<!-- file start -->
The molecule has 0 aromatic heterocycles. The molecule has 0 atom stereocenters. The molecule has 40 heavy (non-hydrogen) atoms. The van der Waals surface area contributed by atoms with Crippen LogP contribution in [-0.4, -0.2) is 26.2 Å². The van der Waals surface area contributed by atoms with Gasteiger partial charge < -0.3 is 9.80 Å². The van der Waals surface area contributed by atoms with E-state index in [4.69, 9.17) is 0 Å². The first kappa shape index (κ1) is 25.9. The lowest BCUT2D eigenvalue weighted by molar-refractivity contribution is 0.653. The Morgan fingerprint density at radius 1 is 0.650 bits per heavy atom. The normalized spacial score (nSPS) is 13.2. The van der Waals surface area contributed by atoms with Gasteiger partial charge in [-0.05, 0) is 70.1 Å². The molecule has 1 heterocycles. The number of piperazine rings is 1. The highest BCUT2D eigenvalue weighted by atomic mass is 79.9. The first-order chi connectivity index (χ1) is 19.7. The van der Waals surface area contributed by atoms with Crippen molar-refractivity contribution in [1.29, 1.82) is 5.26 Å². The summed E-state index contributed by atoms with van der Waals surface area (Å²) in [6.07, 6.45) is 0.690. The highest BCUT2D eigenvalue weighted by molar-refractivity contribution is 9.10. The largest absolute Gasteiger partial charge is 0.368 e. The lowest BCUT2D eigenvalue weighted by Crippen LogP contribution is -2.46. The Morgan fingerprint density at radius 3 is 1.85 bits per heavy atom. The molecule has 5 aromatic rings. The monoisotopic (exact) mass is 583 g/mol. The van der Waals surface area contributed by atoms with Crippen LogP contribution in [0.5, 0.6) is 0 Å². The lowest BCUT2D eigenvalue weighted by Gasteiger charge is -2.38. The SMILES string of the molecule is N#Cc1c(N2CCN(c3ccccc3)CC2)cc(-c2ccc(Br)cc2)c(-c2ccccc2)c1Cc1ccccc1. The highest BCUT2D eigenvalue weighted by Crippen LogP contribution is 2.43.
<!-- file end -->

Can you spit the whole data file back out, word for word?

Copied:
The molecule has 0 aromatic heterocycles. The molecule has 0 atom stereocenters. The molecule has 40 heavy (non-hydrogen) atoms. The van der Waals surface area contributed by atoms with Crippen LogP contribution in [-0.4, -0.2) is 26.2 Å². The van der Waals surface area contributed by atoms with Gasteiger partial charge < -0.3 is 9.80 Å². The van der Waals surface area contributed by atoms with E-state index in [4.69, 9.17) is 0 Å². The first kappa shape index (κ1) is 25.9. The lowest BCUT2D eigenvalue weighted by molar-refractivity contribution is 0.653. The Morgan fingerprint density at radius 1 is 0.650 bits per heavy atom. The normalized spacial score (nSPS) is 13.2. The van der Waals surface area contributed by atoms with Gasteiger partial charge in [-0.05, 0) is 70.1 Å². The molecule has 1 heterocycles. The number of piperazine rings is 1. The highest BCUT2D eigenvalue weighted by atomic mass is 79.9. The first-order chi connectivity index (χ1) is 19.7. The van der Waals surface area contributed by atoms with Crippen molar-refractivity contribution in [1.29, 1.82) is 5.26 Å². The summed E-state index contributed by atoms with van der Waals surface area (Å²) in [6.07, 6.45) is 0.690. The highest BCUT2D eigenvalue weighted by molar-refractivity contribution is 9.10. The largest absolute Gasteiger partial charge is 0.368 e. The lowest BCUT2D eigenvalue weighted by Crippen LogP contribution is -2.46. The Morgan fingerprint density at radius 3 is 1.85 bits per heavy atom. The molecule has 5 aromatic rings. The monoisotopic (exact) mass is 583 g/mol. The van der Waals surface area contributed by atoms with Crippen LogP contribution in [0.5, 0.6) is 0 Å². The lowest BCUT2D eigenvalue weighted by Gasteiger charge is -2.38. The SMILES string of the molecule is N#Cc1c(N2CCN(c3ccccc3)CC2)cc(-c2ccc(Br)cc2)c(-c2ccccc2)c1Cc1ccccc1. The highest BCUT2D eigenvalue weighted by Crippen LogP contribution is 2.43.